Wednesday, 14 August 2013

Budget Q&A - part 2

I've had a few more suggestions about the budget in response to the short film I made. Here they are and my comments on them:

Perhaps cut the wages of some of our Cornwall councillors! Perfect start in my opinion. I'm positive that a gross majority of you lot are very over paid for the work you actually do!?

The proposal for a basic allowance rise made last year was reversed earlier this year (I voted against the rise in the first place and in favour of cutting it back). A new scheme for special responsibility allowances (ie extra money for those who take on bigger roles) was also agreed earlier this year which saw a cut in both the overall amount paid and in the rate paid for specific roles (such as cabinet members).
It's a valid suggestion to make that rates should be cut further, but it depends on the sort of councillor you want. If you are happy with predominantly retired or independently wealthy representatives then that is what you are more likely to get if allowances are cut back. If you want a more representative cross-section of Cornwall's society then you need to have allowances that compensate members for the time they give up when they could be working.
Overall however, cutting allowances could only raise a tiny fraction of the savings that the council needs to make. So even if this does happen, we need far more ideas as well. 

PMSL "protect the most vulnerable in society" thats the bggest laugh of the century!! Your making their lives a living hell fgs! what are you trying to do? get us all so stressed that it will make us ill and we dye or top ourselves because we can't cope with paying Council Tax, Bedroom Tax and now this Lifeline Service. All your doing is killing us all off so that you don't have to bother with us! Your all like that councillor who said that all disabled children should be killed at birth! Your all the same! Why don't you all take a cut in your wages for starters! and then refuse to have pay rises! I'm sure that will help by at least 90%.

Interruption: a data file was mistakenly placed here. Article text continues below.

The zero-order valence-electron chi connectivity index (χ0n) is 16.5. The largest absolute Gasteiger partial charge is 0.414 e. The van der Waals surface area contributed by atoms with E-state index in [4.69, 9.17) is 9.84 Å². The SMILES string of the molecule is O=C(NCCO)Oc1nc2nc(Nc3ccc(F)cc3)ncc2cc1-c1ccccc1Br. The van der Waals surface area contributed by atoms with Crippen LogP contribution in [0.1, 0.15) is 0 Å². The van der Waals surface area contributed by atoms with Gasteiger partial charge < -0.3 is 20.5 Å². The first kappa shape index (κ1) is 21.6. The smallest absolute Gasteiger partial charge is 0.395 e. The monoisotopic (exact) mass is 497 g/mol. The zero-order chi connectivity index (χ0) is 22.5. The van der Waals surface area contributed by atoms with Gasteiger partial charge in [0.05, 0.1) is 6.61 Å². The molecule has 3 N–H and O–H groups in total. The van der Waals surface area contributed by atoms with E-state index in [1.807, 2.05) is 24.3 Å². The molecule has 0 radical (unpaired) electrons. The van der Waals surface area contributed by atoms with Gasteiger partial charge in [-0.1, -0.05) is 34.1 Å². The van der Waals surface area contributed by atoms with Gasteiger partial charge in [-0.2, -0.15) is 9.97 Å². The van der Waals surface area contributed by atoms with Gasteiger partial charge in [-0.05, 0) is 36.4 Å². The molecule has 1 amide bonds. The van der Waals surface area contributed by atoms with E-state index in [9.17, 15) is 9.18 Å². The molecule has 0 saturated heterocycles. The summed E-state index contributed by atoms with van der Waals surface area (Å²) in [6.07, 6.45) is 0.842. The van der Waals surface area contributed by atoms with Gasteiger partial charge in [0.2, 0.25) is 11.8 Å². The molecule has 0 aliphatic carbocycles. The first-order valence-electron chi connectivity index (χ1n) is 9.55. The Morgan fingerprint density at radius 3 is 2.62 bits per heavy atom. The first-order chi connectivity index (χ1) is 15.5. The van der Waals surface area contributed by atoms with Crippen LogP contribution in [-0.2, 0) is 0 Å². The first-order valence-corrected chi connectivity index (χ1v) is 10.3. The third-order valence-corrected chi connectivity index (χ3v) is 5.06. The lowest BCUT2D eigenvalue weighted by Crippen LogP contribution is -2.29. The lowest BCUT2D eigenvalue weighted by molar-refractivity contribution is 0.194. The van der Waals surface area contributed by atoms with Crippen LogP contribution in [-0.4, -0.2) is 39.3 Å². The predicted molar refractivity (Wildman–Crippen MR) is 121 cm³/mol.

See above re pay cuts.
We're genuine in our desire to see services for the most vulnerable protected. If you don't want to engage in this debate and simply stand back and hurl abuse then so be it. But if you don't engage then we can't take your viewpoint into account and we do want to hear from everyone.

How much do you spend on corporate hospitality? Perhaps a few less snouts in the trough might help. Then of course, we have the good old "minimum wage" I bet that would taste real fine. See you in Lidl

I'm finding out what the council has spent on anything that might be viewed as 'corporate hospitality'. I'm pretty sure that the amount will be negligible - but any spending in this area needs to be unimpeachable. 

A short film about our budget consultation

I've made a short film about the council's budget consultation events which are taking place next month. These events are open to all and I look forward to seeing as many people as possible.

Contrary to what some have suggested, these meetings are not the only consultation we are holding. As well as the 19 meetings across Cornwall, we are also holding discussions with staff and businesses and with local councils.